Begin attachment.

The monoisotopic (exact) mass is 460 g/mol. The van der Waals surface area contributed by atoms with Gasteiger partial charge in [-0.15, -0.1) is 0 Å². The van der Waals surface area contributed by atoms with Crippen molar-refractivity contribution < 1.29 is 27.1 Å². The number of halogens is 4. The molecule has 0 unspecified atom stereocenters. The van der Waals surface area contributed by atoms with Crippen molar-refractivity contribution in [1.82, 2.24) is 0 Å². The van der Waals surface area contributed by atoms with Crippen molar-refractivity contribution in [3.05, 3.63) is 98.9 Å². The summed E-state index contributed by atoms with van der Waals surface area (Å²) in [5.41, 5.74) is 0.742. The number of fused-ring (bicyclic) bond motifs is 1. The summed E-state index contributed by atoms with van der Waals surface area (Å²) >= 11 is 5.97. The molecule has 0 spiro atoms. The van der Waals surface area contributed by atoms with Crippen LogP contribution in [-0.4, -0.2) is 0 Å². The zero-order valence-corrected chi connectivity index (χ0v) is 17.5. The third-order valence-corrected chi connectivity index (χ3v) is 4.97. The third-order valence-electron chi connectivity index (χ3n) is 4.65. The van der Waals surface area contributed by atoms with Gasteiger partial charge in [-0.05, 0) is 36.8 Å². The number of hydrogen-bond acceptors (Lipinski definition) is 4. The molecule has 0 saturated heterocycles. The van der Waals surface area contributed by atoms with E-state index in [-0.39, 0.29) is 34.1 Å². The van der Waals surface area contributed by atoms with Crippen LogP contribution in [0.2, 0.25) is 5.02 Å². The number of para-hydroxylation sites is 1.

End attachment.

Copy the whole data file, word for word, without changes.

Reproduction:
The monoisotopic (exact) mass is 460 g/mol. The van der Waals surface area contributed by atoms with Gasteiger partial charge in [-0.15, -0.1) is 0 Å². The van der Waals surface area contributed by atoms with Crippen molar-refractivity contribution < 1.29 is 27.1 Å². The number of halogens is 4. The molecule has 0 unspecified atom stereocenters. The van der Waals surface area contributed by atoms with Crippen molar-refractivity contribution in [1.82, 2.24) is 0 Å². The van der Waals surface area contributed by atoms with Crippen molar-refractivity contribution in [3.05, 3.63) is 98.9 Å². The summed E-state index contributed by atoms with van der Waals surface area (Å²) in [5.41, 5.74) is 0.742. The number of fused-ring (bicyclic) bond motifs is 1. The summed E-state index contributed by atoms with van der Waals surface area (Å²) >= 11 is 5.97. The molecule has 0 spiro atoms. The van der Waals surface area contributed by atoms with Crippen LogP contribution in [-0.4, -0.2) is 0 Å². The zero-order valence-corrected chi connectivity index (χ0v) is 17.5. The third-order valence-corrected chi connectivity index (χ3v) is 4.97. The third-order valence-electron chi connectivity index (χ3n) is 4.65. The van der Waals surface area contributed by atoms with Gasteiger partial charge in [-0.05, 0) is 36.8 Å². The number of hydrogen-bond acceptors (Lipinski definition) is 4. The molecule has 0 saturated heterocycles. The van der Waals surface area contributed by atoms with E-state index in [-0.39, 0.29) is 34.1 Å². The van der Waals surface area contributed by atoms with Crippen LogP contribution in [0.2, 0.25) is 5.02 Å². The number of para-hydroxylation sites is 1.